I am afraid to socialize. How do I overcome this?
Last Updated: 09/08/2020 at 10:51pm
Brittany Kelley, MSW, LCSW
Clinical Social Work/Therapist
I am a psychodynamically trained clinical social worker. I find assisting women and families through difficult times an extremely rewarding and collaborative process.
Top Rated Answers
Sometimes you may define yourself as an introvert. Not keen on a very stimulating environment where you have to engage everybody around you. It seems like too much work and kind of scary sometimes! The reality is this: just like a muscle, you can train your social skills! An born introvert CAN become a full blown extrovert! You may think you are too overly conscientious.. but that is your strength! Take the time to research some techniques and skills online! Start small! But also take the time to appreciate the deeper relationships you may already have! Existing friend cliques are often difficult to connect with, but a very powerful tool is to build new connections with your mutual friends! You don't have to go talk to strangers. Set realistic and achievable goals in the realm of socialization! Be yourself!
A fear of socializing is normal. Socializing can be very challenging. Try and figure out what is making you not socialize. What is happening or has happened to you before that makes socializing difficult. If you should start anywhere this is where. Identifying the problem is key to improving your fear of socialization. Once you work on the problem socializing might seem easier to do. Every day try and be conscious of wha it’s keeping you from socializing. Work through the fear to eliminate it. One day soon, a fear of socialization will be a thing of the past.
I used to have selective mutism which means I am completely mute with people and only talk to people I feel comfortable with. However, breaking out of it took a long time and in slow steps. Having a resolve and determination to break out of something you fear takes a lot of strength and courage. Yes, it can take a toll on your mental and emotional health. For starters, you can smile and acknowledge others with a nod or hand wave. You can do it when someone looks at you, just smile and nod, acknowledge their presence. They may feel appreciated. When the opportunity is there, take it. Who knows? They may talk to you soon enough. Next, if you haven't yet, you can join a club or group that share the same interest as you so it's easier to have a conversation with something both parties like. Also, you can practice to ask questions that can help to extend the conversation with someone. I know how awkward it can be when you talk then the conversation just suddenly died. Even so, continue with another question about the person so it shows that you are interested in knowing the person. Lastly, the more you talk to different people, you will find it easy to start and continue a conversation.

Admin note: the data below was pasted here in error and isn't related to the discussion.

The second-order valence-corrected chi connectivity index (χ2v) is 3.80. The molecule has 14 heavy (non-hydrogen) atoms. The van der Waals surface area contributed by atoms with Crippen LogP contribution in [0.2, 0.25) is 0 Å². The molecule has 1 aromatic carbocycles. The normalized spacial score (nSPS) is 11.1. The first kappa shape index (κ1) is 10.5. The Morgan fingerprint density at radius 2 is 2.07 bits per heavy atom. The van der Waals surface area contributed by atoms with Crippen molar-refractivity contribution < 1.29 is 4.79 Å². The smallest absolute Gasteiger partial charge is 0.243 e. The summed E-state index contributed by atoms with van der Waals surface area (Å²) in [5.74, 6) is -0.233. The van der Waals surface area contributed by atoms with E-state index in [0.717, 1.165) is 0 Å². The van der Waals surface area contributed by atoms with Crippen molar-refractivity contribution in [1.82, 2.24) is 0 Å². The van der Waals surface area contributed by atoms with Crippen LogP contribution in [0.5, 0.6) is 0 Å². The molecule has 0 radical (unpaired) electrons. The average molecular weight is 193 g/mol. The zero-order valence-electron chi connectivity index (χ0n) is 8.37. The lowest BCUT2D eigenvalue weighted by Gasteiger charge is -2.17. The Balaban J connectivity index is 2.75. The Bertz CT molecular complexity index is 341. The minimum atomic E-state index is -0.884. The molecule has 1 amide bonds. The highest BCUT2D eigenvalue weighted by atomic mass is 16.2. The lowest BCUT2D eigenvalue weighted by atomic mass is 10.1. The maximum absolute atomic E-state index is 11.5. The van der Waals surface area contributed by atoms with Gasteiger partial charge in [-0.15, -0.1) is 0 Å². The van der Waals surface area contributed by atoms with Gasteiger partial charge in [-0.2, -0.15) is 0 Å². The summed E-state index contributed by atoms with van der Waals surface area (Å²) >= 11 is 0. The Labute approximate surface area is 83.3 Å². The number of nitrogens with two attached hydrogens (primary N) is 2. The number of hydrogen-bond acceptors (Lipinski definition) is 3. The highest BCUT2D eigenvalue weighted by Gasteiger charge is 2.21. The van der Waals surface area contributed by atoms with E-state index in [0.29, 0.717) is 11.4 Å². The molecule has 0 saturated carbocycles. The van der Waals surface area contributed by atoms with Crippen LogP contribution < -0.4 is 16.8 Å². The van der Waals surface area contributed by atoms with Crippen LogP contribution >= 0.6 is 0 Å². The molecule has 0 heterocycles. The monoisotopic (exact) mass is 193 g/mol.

Many people are afraid to socialize, including the popular people, but they just make it seems like they are pro at it. To overcome this, taking time to practise and preparing beforehand can really help. For example, if you are attending a date with your boyfriend or girlfriend tomorrow, you could prepare some conversations before the event, like, what kind of pets do you have, do you have any siblings, etc. Practising in front of a mirror or with a friend can also help to improve your communication and overcome your fear. Overcoming socializing can take some time, so be patient.
I've been in your situation before - what I did was take small steps in the beginning, and gradually make them bigger. I started off by just smiling at other people more and giving longer answers to their questions, and transitioned into just asking many questions, inviting them to join me for a fun activity, etc. After doing this for a while, everything came naturally; I was able to make conversation rather comfortably. While I still don't like to socialize very much, I'm not really afraid to do it more. I suggest you try taking small steps at a time, like I said. Sometimes, just 'jumping in' to talk or hang out with someone when you're afraid to can make you feel self conscious, further increasing a fear of socialization.
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